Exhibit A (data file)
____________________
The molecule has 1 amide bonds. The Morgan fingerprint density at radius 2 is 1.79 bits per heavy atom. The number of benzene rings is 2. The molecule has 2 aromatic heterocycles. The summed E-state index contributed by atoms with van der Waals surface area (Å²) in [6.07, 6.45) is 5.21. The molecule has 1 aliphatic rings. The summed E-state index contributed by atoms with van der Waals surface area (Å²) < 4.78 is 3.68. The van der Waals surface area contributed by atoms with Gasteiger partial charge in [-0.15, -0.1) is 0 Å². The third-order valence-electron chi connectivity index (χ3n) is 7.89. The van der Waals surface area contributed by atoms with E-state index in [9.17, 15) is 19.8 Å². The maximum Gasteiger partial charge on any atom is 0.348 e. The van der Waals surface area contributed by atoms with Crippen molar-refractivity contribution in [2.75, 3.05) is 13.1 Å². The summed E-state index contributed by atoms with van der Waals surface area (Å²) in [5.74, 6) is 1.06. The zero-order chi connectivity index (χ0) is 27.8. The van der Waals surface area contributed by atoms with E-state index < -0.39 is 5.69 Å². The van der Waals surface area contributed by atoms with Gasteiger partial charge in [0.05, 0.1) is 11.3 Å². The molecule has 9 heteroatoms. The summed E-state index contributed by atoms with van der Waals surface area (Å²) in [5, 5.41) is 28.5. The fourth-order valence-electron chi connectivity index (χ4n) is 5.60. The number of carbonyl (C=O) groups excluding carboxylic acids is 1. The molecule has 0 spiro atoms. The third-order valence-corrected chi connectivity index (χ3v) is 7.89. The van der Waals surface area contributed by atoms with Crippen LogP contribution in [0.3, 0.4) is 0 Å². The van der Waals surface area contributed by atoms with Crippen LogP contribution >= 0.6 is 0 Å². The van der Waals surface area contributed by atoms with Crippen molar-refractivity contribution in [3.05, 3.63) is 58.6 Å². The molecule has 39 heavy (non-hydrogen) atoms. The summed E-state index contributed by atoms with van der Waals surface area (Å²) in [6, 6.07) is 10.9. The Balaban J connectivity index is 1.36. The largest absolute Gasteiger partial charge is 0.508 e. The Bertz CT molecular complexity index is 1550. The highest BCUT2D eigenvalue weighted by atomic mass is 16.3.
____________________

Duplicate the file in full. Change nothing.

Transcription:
The molecule has 1 amide bonds. The Morgan fingerprint density at radius 2 is 1.79 bits per heavy atom. The number of benzene rings is 2. The molecule has 2 aromatic heterocycles. The summed E-state index contributed by atoms with van der Waals surface area (Å²) in [6.07, 6.45) is 5.21. The molecule has 1 aliphatic rings. The summed E-state index contributed by atoms with van der Waals surface area (Å²) < 4.78 is 3.68. The van der Waals surface area contributed by atoms with Gasteiger partial charge in [-0.15, -0.1) is 0 Å². The third-order valence-electron chi connectivity index (χ3n) is 7.89. The van der Waals surface area contributed by atoms with E-state index in [9.17, 15) is 19.8 Å². The maximum Gasteiger partial charge on any atom is 0.348 e. The van der Waals surface area contributed by atoms with Crippen molar-refractivity contribution in [2.75, 3.05) is 13.1 Å². The summed E-state index contributed by atoms with van der Waals surface area (Å²) in [5.74, 6) is 1.06. The zero-order chi connectivity index (χ0) is 27.8. The van der Waals surface area contributed by atoms with E-state index < -0.39 is 5.69 Å². The van der Waals surface area contributed by atoms with Gasteiger partial charge in [0.05, 0.1) is 11.3 Å². The molecule has 9 heteroatoms. The summed E-state index contributed by atoms with van der Waals surface area (Å²) in [5, 5.41) is 28.5. The fourth-order valence-electron chi connectivity index (χ4n) is 5.60. The number of carbonyl (C=O) groups excluding carboxylic acids is 1. The molecule has 0 spiro atoms. The third-order valence-corrected chi connectivity index (χ3v) is 7.89. The van der Waals surface area contributed by atoms with Crippen LogP contribution in [0.3, 0.4) is 0 Å². The van der Waals surface area contributed by atoms with Crippen LogP contribution >= 0.6 is 0 Å². The van der Waals surface area contributed by atoms with Crippen molar-refractivity contribution in [3.05, 3.63) is 58.6 Å². The molecule has 39 heavy (non-hydrogen) atoms. The summed E-state index contributed by atoms with van der Waals surface area (Å²) in [6, 6.07) is 10.9. The Balaban J connectivity index is 1.36. The largest absolute Gasteiger partial charge is 0.508 e. The Bertz CT molecular complexity index is 1550. The highest BCUT2D eigenvalue weighted by atomic mass is 16.3.